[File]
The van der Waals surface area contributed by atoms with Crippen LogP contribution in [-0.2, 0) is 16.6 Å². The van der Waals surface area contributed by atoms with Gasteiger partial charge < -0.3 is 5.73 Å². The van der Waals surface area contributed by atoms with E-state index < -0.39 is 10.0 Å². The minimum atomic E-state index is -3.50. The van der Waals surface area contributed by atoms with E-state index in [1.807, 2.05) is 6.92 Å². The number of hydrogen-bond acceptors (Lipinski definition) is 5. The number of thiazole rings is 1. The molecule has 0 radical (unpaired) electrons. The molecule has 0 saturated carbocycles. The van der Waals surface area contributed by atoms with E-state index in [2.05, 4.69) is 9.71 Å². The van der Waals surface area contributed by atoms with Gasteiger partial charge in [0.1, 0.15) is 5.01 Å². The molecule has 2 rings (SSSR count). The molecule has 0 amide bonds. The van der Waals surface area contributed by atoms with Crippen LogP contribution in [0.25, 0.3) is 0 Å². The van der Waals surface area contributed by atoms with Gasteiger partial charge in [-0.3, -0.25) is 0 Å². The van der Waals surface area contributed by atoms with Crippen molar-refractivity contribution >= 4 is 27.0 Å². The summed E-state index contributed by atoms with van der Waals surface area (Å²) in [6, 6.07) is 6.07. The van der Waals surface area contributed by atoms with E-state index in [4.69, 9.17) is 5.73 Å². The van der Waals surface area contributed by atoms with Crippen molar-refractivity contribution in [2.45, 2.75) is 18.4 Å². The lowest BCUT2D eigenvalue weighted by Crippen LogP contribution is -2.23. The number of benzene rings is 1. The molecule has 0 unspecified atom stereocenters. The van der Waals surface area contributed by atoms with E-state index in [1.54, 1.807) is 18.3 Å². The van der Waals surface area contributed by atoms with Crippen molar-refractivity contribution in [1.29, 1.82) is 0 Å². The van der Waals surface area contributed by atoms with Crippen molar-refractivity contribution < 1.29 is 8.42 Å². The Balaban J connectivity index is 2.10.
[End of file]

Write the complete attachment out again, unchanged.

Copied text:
The van der Waals surface area contributed by atoms with Crippen LogP contribution in [-0.2, 0) is 16.6 Å². The van der Waals surface area contributed by atoms with Gasteiger partial charge < -0.3 is 5.73 Å². The van der Waals surface area contributed by atoms with E-state index < -0.39 is 10.0 Å². The minimum atomic E-state index is -3.50. The van der Waals surface area contributed by atoms with E-state index in [1.807, 2.05) is 6.92 Å². The number of hydrogen-bond acceptors (Lipinski definition) is 5. The number of thiazole rings is 1. The molecule has 0 radical (unpaired) electrons. The molecule has 0 saturated carbocycles. The van der Waals surface area contributed by atoms with E-state index in [2.05, 4.69) is 9.71 Å². The van der Waals surface area contributed by atoms with Gasteiger partial charge in [0.1, 0.15) is 5.01 Å². The molecule has 2 rings (SSSR count). The molecule has 0 amide bonds. The van der Waals surface area contributed by atoms with Crippen LogP contribution in [0.25, 0.3) is 0 Å². The van der Waals surface area contributed by atoms with Gasteiger partial charge in [-0.3, -0.25) is 0 Å². The van der Waals surface area contributed by atoms with Crippen molar-refractivity contribution >= 4 is 27.0 Å². The summed E-state index contributed by atoms with van der Waals surface area (Å²) in [6, 6.07) is 6.07. The van der Waals surface area contributed by atoms with E-state index in [4.69, 9.17) is 5.73 Å². The van der Waals surface area contributed by atoms with Crippen molar-refractivity contribution in [2.45, 2.75) is 18.4 Å². The lowest BCUT2D eigenvalue weighted by Crippen LogP contribution is -2.23. The number of benzene rings is 1. The molecule has 0 unspecified atom stereocenters. The van der Waals surface area contributed by atoms with E-state index in [1.54, 1.807) is 18.3 Å². The van der Waals surface area contributed by atoms with Crippen molar-refractivity contribution in [1.29, 1.82) is 0 Å². The van der Waals surface area contributed by atoms with Crippen molar-refractivity contribution < 1.29 is 8.42 Å². The Balaban J connectivity index is 2.10.